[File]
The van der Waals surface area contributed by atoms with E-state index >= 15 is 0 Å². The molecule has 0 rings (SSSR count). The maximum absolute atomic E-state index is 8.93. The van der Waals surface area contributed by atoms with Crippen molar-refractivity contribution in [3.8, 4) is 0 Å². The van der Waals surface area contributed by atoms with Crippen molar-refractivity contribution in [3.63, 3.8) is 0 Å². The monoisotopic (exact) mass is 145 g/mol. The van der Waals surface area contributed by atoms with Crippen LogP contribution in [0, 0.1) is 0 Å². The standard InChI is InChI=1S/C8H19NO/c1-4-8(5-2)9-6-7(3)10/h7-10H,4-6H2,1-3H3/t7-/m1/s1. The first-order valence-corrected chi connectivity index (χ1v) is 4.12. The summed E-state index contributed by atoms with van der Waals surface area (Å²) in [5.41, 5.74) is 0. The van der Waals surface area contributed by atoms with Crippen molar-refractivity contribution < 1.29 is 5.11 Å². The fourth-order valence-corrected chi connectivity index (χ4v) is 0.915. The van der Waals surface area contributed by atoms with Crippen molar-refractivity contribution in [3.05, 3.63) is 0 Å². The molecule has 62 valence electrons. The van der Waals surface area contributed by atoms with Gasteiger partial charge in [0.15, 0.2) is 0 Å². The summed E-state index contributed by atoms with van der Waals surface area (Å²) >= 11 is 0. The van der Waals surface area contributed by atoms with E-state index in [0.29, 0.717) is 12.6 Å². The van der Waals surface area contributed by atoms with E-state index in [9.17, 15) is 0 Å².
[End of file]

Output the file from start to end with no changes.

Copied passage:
The van der Waals surface area contributed by atoms with E-state index >= 15 is 0 Å². The molecule has 0 rings (SSSR count). The maximum absolute atomic E-state index is 8.93. The van der Waals surface area contributed by atoms with Crippen molar-refractivity contribution in [3.8, 4) is 0 Å². The van der Waals surface area contributed by atoms with Crippen molar-refractivity contribution in [3.63, 3.8) is 0 Å². The monoisotopic (exact) mass is 145 g/mol. The van der Waals surface area contributed by atoms with Crippen LogP contribution in [0, 0.1) is 0 Å². The standard InChI is InChI=1S/C8H19NO/c1-4-8(5-2)9-6-7(3)10/h7-10H,4-6H2,1-3H3/t7-/m1/s1. The first-order valence-corrected chi connectivity index (χ1v) is 4.12. The summed E-state index contributed by atoms with van der Waals surface area (Å²) in [5.41, 5.74) is 0. The van der Waals surface area contributed by atoms with Crippen molar-refractivity contribution < 1.29 is 5.11 Å². The fourth-order valence-corrected chi connectivity index (χ4v) is 0.915. The van der Waals surface area contributed by atoms with Crippen molar-refractivity contribution in [3.05, 3.63) is 0 Å². The molecule has 62 valence electrons. The van der Waals surface area contributed by atoms with Gasteiger partial charge in [0.15, 0.2) is 0 Å². The summed E-state index contributed by atoms with van der Waals surface area (Å²) >= 11 is 0. The van der Waals surface area contributed by atoms with E-state index in [0.29, 0.717) is 12.6 Å². The van der Waals surface area contributed by atoms with E-state index in [9.17, 15) is 0 Å².